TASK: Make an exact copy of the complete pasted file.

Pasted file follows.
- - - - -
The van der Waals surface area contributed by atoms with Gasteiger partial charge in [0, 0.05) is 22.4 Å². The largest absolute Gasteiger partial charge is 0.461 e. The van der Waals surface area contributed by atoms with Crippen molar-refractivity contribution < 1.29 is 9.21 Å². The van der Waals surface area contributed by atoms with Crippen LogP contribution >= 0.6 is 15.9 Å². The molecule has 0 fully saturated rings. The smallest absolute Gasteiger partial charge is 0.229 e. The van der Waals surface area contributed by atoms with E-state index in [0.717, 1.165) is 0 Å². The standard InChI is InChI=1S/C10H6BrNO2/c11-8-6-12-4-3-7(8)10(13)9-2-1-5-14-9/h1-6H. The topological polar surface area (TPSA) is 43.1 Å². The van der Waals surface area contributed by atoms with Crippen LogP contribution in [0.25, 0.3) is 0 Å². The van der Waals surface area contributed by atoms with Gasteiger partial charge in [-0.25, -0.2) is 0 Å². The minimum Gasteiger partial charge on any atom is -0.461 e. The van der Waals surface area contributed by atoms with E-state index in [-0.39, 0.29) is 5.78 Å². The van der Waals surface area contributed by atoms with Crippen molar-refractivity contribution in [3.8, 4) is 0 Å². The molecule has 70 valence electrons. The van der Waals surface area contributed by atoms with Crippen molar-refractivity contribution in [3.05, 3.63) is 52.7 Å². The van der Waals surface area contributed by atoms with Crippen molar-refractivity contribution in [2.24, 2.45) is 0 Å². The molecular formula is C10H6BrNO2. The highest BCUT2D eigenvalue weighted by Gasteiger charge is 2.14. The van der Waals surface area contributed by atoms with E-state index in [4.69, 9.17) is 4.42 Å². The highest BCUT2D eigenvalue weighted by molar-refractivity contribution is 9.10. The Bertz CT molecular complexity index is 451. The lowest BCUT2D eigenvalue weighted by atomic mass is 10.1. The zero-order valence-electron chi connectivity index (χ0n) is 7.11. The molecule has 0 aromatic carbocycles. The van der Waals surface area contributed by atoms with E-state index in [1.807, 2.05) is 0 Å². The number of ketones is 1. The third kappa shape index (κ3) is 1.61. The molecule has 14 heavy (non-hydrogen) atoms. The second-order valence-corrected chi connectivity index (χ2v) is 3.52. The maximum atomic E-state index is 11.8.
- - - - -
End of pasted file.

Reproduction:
The van der Waals surface area contributed by atoms with Gasteiger partial charge in [0, 0.05) is 22.4 Å². The largest absolute Gasteiger partial charge is 0.461 e. The van der Waals surface area contributed by atoms with Crippen molar-refractivity contribution < 1.29 is 9.21 Å². The van der Waals surface area contributed by atoms with Crippen LogP contribution >= 0.6 is 15.9 Å². The molecule has 0 fully saturated rings. The smallest absolute Gasteiger partial charge is 0.229 e. The van der Waals surface area contributed by atoms with E-state index in [0.717, 1.165) is 0 Å². The standard InChI is InChI=1S/C10H6BrNO2/c11-8-6-12-4-3-7(8)10(13)9-2-1-5-14-9/h1-6H. The topological polar surface area (TPSA) is 43.1 Å². The van der Waals surface area contributed by atoms with Crippen LogP contribution in [0.25, 0.3) is 0 Å². The van der Waals surface area contributed by atoms with Gasteiger partial charge in [-0.25, -0.2) is 0 Å². The minimum Gasteiger partial charge on any atom is -0.461 e. The van der Waals surface area contributed by atoms with E-state index in [-0.39, 0.29) is 5.78 Å². The van der Waals surface area contributed by atoms with Crippen molar-refractivity contribution in [3.8, 4) is 0 Å². The molecule has 70 valence electrons. The van der Waals surface area contributed by atoms with Crippen molar-refractivity contribution in [3.05, 3.63) is 52.7 Å². The van der Waals surface area contributed by atoms with Crippen molar-refractivity contribution in [2.24, 2.45) is 0 Å². The molecular formula is C10H6BrNO2. The highest BCUT2D eigenvalue weighted by Gasteiger charge is 2.14. The van der Waals surface area contributed by atoms with E-state index in [4.69, 9.17) is 4.42 Å². The highest BCUT2D eigenvalue weighted by molar-refractivity contribution is 9.10. The Bertz CT molecular complexity index is 451. The lowest BCUT2D eigenvalue weighted by atomic mass is 10.1. The zero-order valence-electron chi connectivity index (χ0n) is 7.11. The molecule has 0 aromatic carbocycles. The van der Waals surface area contributed by atoms with E-state index in [1.807, 2.05) is 0 Å². The number of ketones is 1. The third kappa shape index (κ3) is 1.61. The molecule has 14 heavy (non-hydrogen) atoms. The second-order valence-corrected chi connectivity index (χ2v) is 3.52. The maximum atomic E-state index is 11.8.